If you get pulled over and the officer suspects you of driving under the influence, you may be asked to submit to a Breathalyzer test. Under South Carolina’s implied consent laws, Sec. 56-5-295, anyone with a driver’s license is automatically required to submit to a chemical test (Breathalyzer, blood test, or urine test) to determine whether your blood alcohol level is above the legal limit, if asked to do so by law enforcement. The officer may then arrest you for driving under the influence, based on the results of the test.
You can refuse a Breathalyzer test
Many drivers assume that if an officer asks you to take a Breathalyzer test, you must do so. However, this is not the case. In fact, refusing a Breathalyzer test may be in your best interest, as it keeps prosecutors from obtaining evidence of your blood alcohol concentration (BAC) at the time of the stop. Keep in mind that if you choose to refuse a Breathalyzer, you will automatically lose your license for six months for a first offense.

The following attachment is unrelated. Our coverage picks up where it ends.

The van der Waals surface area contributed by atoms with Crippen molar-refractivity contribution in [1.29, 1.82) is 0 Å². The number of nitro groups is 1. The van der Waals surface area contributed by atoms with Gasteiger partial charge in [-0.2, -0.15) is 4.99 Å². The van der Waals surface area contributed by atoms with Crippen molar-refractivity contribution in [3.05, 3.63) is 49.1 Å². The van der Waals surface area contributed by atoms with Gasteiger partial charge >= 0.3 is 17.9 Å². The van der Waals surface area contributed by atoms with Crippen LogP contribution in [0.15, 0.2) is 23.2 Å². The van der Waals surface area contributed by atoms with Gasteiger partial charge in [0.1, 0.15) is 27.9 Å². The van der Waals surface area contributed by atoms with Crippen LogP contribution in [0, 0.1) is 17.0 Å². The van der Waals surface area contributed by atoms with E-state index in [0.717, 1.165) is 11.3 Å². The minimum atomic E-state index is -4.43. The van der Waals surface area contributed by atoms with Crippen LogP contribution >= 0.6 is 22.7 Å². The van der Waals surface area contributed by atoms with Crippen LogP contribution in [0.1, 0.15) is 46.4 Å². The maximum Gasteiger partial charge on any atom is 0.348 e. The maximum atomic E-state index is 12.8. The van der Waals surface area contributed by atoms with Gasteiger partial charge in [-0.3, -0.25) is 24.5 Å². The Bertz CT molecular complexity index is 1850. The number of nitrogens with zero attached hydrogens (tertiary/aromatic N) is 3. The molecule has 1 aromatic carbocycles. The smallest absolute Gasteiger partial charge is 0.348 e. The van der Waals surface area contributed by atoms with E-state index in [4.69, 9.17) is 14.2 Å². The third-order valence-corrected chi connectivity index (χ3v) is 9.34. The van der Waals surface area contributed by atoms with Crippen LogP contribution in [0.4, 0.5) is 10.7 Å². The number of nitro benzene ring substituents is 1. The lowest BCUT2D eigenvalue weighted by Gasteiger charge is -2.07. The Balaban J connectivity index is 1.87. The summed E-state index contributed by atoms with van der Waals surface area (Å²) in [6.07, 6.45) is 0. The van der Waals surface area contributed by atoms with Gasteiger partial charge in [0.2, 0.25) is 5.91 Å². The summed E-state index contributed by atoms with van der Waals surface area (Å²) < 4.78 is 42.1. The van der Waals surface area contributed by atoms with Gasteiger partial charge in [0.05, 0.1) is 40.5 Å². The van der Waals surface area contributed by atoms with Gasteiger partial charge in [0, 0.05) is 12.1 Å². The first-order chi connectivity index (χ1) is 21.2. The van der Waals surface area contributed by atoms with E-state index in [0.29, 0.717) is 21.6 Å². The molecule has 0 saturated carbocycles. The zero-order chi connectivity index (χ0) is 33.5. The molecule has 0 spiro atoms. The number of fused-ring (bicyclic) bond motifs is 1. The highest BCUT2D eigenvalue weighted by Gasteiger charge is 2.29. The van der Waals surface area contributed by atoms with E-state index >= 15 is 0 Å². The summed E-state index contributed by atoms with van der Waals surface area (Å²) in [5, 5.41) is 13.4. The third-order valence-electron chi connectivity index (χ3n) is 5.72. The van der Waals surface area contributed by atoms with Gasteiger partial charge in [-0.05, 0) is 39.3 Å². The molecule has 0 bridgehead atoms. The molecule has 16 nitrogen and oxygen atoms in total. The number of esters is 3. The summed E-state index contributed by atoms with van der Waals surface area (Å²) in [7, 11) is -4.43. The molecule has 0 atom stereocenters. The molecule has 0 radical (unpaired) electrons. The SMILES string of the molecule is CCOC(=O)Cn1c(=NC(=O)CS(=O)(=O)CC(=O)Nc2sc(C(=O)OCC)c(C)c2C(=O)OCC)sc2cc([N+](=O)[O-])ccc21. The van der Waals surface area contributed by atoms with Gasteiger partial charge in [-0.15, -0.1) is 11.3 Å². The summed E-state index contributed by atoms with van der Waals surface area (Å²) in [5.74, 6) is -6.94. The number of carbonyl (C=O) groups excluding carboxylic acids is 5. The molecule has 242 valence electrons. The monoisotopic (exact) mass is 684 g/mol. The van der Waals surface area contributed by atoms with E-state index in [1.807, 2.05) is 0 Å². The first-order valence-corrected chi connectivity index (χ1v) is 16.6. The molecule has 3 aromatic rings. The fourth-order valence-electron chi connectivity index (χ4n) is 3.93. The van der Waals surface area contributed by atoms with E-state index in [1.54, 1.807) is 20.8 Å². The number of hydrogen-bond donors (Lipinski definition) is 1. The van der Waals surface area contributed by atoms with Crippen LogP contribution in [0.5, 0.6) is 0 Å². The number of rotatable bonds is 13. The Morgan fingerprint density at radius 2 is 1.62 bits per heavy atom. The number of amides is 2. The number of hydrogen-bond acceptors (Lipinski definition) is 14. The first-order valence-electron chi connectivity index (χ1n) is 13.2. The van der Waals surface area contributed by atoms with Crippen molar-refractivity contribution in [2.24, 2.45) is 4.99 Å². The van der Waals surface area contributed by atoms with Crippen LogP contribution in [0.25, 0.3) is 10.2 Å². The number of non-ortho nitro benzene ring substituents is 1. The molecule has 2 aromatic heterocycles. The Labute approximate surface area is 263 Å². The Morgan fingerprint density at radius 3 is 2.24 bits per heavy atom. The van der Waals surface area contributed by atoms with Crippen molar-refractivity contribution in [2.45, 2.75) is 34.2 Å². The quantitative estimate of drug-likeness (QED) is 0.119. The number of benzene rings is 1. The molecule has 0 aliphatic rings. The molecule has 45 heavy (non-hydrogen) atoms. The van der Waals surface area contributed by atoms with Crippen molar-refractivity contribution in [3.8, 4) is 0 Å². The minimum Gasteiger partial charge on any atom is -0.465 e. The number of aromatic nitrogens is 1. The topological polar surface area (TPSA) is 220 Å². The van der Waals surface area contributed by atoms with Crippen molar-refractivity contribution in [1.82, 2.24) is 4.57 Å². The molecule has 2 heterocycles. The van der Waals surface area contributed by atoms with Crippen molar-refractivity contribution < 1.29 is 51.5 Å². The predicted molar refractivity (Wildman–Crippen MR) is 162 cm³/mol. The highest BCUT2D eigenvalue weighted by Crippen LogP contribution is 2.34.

Breathalyzer results are not always accurate
Even if you submit to a Breathalyzer, there is no guarantee that the test results will be accurate. Breathalyzer results may be inaccurate due to:
- Improper administration of test by law enforcement
- Improper maintenance of the device
- Failure to regularly calibrate the device
- Interference from radio frequency transmissions
- Chemical exposure/environmental factors
- Driver’s health conditions (e.g., Gastroesophageal reflux disease)
If you can establish that your BAC results are not accurate, prosecutors may have no choice but to drop the drunk driving charges against you. The criminal defense attorney representing you will evaluate the above factors and determine if there is a reason to challenge the accuracy of the results.